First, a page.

When my time on the Ex Comm was done, I was invited to join the Membership Committee. For the last ten years, I have been the Chair of that Committee.  (As Membership Chair, I also serve ex officio on our Standing Committee on Diversity and as a member of the Awards Committee).  Over the years, I have watched as our Society grew in size.  At the same time, jobs within our profession have become harder to find and it is more and more difficult for many members to attend meetings or even pay dues.  I hear from students and early career members who go without basic necessities so that they can afford to come to meetings.  I also hear from retired long-time members whose low or non-existent pensions made the cost of continued membership unaffordable.  

For those reasons, I have led the Membership Committee in the development of lower-cost memberships to help retain and support our members who are in the earliest stage of their career (e.g., memberships for everyone from students to those in post-graduate positions) and those in the later stages of their career (e.g., emeritus memberships).  I have also helped guide and develop international initiatives to expand our membership and to bring electronic JVP access to institutions that might not otherwise have access to our journal.  I have also petitioned successfully over the years for increasing funding for the student travel grants awarded by my committee so that we can provide funding for more students to travel to SVP meetings each year. During my tenure, we have changed the type of data collected on members so that we can better understand how our society is structured and answer questions about changes in diversity and representation.

As members of SVP, we face a variety of challenges right now.  Within the USA, we have suffered reductions in public lands, particularly those with paleontological significance.  Around the world, vertebrate fossils continue to be auctioned such that they are no longer part of the public trust and are often lost to science. Despite the public exposure of sexual harassment, assault, and bullying within our field and other scientific fields, these behaviors continue. We also have an increasing number of members experiencing significant economic instability.  

I have held leadership positions through three different Business Offices and have had a lot of input from members about what they like and dislike both within our Society and our field.  I also have experience working with US federal regulatory bodies in my university positions. I understand how our professional society works, but I also see how we can improve to better serve our members and our science and to better protect the public trust.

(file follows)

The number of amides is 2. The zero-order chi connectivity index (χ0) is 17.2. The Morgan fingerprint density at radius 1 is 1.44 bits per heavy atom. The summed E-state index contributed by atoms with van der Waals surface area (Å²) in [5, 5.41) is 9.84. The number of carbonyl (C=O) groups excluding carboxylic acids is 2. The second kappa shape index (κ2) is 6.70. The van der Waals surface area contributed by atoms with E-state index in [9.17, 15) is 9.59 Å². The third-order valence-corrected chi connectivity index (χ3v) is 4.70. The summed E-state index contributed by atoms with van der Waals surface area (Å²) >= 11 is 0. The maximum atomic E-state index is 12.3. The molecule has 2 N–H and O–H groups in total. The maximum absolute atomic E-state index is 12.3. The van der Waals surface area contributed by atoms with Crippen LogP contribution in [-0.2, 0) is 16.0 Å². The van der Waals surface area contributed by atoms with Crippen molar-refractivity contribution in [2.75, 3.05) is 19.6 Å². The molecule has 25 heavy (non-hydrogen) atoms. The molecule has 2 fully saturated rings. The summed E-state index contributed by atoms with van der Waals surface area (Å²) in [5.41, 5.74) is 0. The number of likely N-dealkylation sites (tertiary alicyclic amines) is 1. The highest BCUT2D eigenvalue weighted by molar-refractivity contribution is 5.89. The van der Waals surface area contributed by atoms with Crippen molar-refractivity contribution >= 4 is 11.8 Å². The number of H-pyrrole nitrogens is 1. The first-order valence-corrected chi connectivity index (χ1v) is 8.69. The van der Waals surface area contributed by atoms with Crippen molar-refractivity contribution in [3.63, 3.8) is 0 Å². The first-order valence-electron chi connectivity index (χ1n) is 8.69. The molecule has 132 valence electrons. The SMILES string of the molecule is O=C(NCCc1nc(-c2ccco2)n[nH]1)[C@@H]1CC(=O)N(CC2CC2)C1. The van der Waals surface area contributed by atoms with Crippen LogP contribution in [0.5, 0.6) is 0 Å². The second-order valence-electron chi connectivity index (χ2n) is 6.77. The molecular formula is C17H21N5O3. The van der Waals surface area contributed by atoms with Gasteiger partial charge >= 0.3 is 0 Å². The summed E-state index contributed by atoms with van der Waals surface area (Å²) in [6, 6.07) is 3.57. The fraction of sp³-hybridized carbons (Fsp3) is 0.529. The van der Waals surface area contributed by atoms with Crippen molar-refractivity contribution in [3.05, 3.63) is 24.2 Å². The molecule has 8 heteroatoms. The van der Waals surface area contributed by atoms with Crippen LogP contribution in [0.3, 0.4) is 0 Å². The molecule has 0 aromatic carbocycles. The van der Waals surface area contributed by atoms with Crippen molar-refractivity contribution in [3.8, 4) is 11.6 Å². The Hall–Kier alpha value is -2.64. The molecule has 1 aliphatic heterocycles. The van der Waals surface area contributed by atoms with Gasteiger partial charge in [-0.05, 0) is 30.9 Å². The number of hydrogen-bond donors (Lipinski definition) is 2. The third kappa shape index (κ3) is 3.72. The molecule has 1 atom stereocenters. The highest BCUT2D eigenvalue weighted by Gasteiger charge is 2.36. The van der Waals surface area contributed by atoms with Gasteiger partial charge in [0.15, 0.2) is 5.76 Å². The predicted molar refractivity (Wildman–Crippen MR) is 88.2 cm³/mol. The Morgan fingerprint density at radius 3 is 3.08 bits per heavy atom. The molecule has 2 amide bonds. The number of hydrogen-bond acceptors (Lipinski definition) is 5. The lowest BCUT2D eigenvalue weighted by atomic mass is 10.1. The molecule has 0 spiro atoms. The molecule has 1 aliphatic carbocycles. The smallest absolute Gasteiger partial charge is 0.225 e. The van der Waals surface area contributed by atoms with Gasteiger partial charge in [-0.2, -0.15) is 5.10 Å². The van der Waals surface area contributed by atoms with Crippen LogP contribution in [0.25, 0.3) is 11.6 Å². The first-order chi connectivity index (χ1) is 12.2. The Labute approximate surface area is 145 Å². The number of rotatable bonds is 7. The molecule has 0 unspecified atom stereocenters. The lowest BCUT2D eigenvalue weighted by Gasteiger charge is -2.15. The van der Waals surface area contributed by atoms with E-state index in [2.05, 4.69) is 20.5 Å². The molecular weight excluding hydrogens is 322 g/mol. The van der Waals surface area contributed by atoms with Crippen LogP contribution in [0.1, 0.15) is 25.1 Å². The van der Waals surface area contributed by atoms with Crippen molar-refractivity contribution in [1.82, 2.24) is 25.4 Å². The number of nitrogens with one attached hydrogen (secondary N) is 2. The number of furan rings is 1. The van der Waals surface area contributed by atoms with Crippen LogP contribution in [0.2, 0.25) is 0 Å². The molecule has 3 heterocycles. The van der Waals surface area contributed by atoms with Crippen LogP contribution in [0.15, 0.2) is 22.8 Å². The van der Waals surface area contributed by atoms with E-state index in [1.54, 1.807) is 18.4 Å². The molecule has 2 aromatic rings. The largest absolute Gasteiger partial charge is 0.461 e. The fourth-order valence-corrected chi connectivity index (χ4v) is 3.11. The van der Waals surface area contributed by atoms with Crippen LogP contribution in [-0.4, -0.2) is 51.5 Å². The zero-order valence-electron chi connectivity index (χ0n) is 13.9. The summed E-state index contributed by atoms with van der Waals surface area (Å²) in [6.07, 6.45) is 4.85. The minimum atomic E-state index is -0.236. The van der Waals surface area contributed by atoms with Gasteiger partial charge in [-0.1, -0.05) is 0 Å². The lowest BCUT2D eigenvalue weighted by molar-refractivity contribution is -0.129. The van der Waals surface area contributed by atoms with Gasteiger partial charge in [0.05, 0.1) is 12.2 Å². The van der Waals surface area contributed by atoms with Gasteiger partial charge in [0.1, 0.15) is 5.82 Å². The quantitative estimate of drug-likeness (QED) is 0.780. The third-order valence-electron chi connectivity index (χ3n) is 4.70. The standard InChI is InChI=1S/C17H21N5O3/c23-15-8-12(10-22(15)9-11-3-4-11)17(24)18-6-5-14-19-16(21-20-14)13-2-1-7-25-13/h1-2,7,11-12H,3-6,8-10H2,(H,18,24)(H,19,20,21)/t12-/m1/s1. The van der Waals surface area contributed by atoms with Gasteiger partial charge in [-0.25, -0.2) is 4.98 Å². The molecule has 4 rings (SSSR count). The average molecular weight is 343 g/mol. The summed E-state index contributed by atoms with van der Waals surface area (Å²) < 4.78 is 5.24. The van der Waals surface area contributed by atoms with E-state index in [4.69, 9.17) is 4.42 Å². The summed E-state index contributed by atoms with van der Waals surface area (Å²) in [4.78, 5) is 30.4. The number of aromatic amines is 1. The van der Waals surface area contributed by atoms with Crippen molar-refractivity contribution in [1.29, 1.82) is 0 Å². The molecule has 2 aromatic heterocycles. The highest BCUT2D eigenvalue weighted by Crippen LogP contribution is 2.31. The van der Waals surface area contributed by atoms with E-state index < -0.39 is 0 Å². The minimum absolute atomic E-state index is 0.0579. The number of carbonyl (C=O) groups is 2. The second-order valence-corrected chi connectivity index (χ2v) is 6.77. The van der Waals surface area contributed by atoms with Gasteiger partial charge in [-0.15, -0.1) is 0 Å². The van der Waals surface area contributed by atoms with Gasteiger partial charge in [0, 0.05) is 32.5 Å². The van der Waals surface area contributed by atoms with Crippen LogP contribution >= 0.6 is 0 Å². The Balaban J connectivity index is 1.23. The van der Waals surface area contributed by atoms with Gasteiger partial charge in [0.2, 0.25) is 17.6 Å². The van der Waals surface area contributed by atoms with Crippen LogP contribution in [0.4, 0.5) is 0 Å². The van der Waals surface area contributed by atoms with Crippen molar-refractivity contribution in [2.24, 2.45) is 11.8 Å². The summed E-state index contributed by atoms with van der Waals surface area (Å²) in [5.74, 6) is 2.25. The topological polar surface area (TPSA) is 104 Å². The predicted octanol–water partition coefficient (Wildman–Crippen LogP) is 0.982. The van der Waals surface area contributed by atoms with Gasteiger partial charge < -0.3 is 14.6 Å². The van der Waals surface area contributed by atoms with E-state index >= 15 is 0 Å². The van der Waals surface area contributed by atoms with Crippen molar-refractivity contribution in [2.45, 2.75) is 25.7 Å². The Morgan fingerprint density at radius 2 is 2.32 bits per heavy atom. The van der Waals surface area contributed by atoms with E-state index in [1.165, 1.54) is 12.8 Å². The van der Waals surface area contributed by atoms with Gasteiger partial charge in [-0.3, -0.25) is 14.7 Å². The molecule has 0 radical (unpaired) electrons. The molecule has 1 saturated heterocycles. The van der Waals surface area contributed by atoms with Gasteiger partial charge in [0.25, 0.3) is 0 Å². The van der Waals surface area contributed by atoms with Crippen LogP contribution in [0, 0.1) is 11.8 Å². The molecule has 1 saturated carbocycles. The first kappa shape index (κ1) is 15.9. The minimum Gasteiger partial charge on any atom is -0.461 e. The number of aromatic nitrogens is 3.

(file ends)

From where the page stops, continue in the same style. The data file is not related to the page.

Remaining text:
My vision for the Society of Vertebrate Paleontology is that we are not just a Society that provides a place for those interested in paleontology to learn about and share new discoveries, but also a place where like-minded individuals from an ever-increasing number of nations work together to protect public lands and vertebrate fossils worldwide and to educate the public about our science and the importance of keeping fossils and fossil localities in the public trust.  We should be a society where all forms of scientific misconduct are eschewed, where bullying, harassment and assault of any type are viewed as scientific misconduct, and where we continue to find creative solutions to support our most economically vulnerable members.  I am committed to having a society that does not exclude, harass, harm, or otherwise negatively impact the careers and personal lives of individuals due to their sex, gender identity, or sexual orientation, nor due to their race, ethnicity, ancestry, nationality, or age.  I look forward to working with SVP members to further the mission and goals of the Society and to help our Society meet current and future challenges.
 

CalonSiswa